Saturday, December 3, 2016

Interview with Kara Van Kirk Levin

The DMS was lucky enough to interview Kara Van Kirk Levin. Fairday shared her thoughts after reading Soldier with her sister, Margo. It was great to share our thoughts about it and hear yours! We're excited to learn a little more about her story. So, without further ado... take it away, Kara!

What inspired you to write SOLDIER?  

It is hard to say exactly from where the story came but I have a hunch it had something to do with my own experience growing up alongside my beloved cousin, who was born with an intellectual disability.  From that vantage point, I saw how he thrived under the love and care of many creative and supportive others, such as his mother, father, teachers, and his extended family.  I suppose Soldier is an insider’s take on what it’s like to love someone whose differences make life a little bit more challenging. 


How did you come up with your characters, Soldier and the field mouse?


Soldier took shape as the words landed on the page.  It’s funny how this process worked, almost a little magical, actually.  I began with a sentence and let the mood and tone of the words I selected inform me of where to go next.  I listened to the character that was taking shape and I allowed what I know about human nature to guide me.  As for mouse, she was a cool character to create.  She represents all the helping people out there in the world, who, for whatever reason, choose to come to someone’s aid.  I specifically chose not to give mouse a name (yet) because the point was that she did not need to be recognized for her kindness, that the act alone told the reader all that they needed to know about her character.  Don’t worry, though, she will definitely get a name in the next book.  For now, with great pride, we have taken to calling her “Helper mouse.”


Soldier plays the flute. Do you play any instruments?

I did play an instrument when I was a child – the violin! I begged my mother to let me play and she did.  But, I was sort of a rambunctious child and I ended up breaking my violin bow three times.  Perhaps the violin was a little too delicate for me.  Later, I joined the choir and that was perfect.  I love to sing and it’s much harder for me to break that instrument!



You worked with two illustrators to create SOLDIER. What was the process like?

I worked with two women from Ukraine, both of whom are incredibly talented artists.  If not for their involvement, there likely would not be a Soldier book today.  Because of their experience illustrating books in Ukraine, we were able to print our book in Kiev and shipped back 1000 copies to the US. It was thrilling!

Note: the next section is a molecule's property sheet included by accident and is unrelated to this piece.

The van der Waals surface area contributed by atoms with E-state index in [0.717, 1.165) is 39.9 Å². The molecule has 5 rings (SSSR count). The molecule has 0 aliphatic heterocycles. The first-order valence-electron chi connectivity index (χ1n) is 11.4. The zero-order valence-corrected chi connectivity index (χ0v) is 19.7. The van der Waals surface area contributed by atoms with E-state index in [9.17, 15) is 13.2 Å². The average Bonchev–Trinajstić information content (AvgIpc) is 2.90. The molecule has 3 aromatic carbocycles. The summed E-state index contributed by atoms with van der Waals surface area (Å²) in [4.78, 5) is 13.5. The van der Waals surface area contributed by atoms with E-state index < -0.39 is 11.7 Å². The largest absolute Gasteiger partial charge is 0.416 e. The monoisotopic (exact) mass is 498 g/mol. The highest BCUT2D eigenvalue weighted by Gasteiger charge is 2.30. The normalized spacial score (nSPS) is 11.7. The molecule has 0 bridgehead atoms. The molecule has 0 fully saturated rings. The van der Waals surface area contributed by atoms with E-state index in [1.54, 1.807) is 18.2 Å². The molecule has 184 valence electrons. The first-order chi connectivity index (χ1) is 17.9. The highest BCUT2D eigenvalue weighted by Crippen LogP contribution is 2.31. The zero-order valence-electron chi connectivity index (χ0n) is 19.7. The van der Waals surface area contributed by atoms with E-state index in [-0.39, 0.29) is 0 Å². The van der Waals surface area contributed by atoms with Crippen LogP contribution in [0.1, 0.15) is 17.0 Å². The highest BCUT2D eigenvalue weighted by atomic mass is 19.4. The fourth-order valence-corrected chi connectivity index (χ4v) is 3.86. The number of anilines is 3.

What was so great about working directly with my illustrators is that we got to create the work together.  We would sit down a couple of times a month over coffee and brainstorm about how we envisioned the images.  Sometimes I would have an idea and Vlada would say, “YES!” Then she’d go back to her studio and work until it was perfect, often far better than I could have ever imagined.  And sometimes, I’d have an idea and Vlada would say, “Eh.” And I would have to admit it wasn’t a great idea.  And that is what you call collaboration!  It was an exhilarating process. 


What are some of your favorite books from childhood? Were there any specific authors who inspired you?

Here are some of my favorites from childhood:

Madeline (Ludwig Bemelman)
Snowy Day (Ezra Jack Keats)
Where the Wild Things Are, Pierre (Maurice Sendak)
Good Night Moon (Margaret Wise Brown)
A Great Day for Up (Dr. Suess)
Sylvester and the Magic Pebble, Dr. De Soto (William Steig)
Lyle Crocodile (Bernard Waber)
Corduroy (Don Freeman)

I really like books that read a little like poems, for example stories that have a language and a cadence of their own.  I find these rhythms calming and magical.  I think that stories that fit this description inspired the style I used for Soldier

I also really like books where the illustrations have whimsical details, in which the words and the illustrations merge to take you to another place.  And where something emotional and perhaps a little troubling is happening.  These books invoke a feeling of wonder in me long after I’ve finished them and I can return to that feeling instantly, with only the smallest bit of my memory jogged.  These are the books that truly inspire my writing and creativity. 

If you could live anyplace real or fictional, where would it be? Why?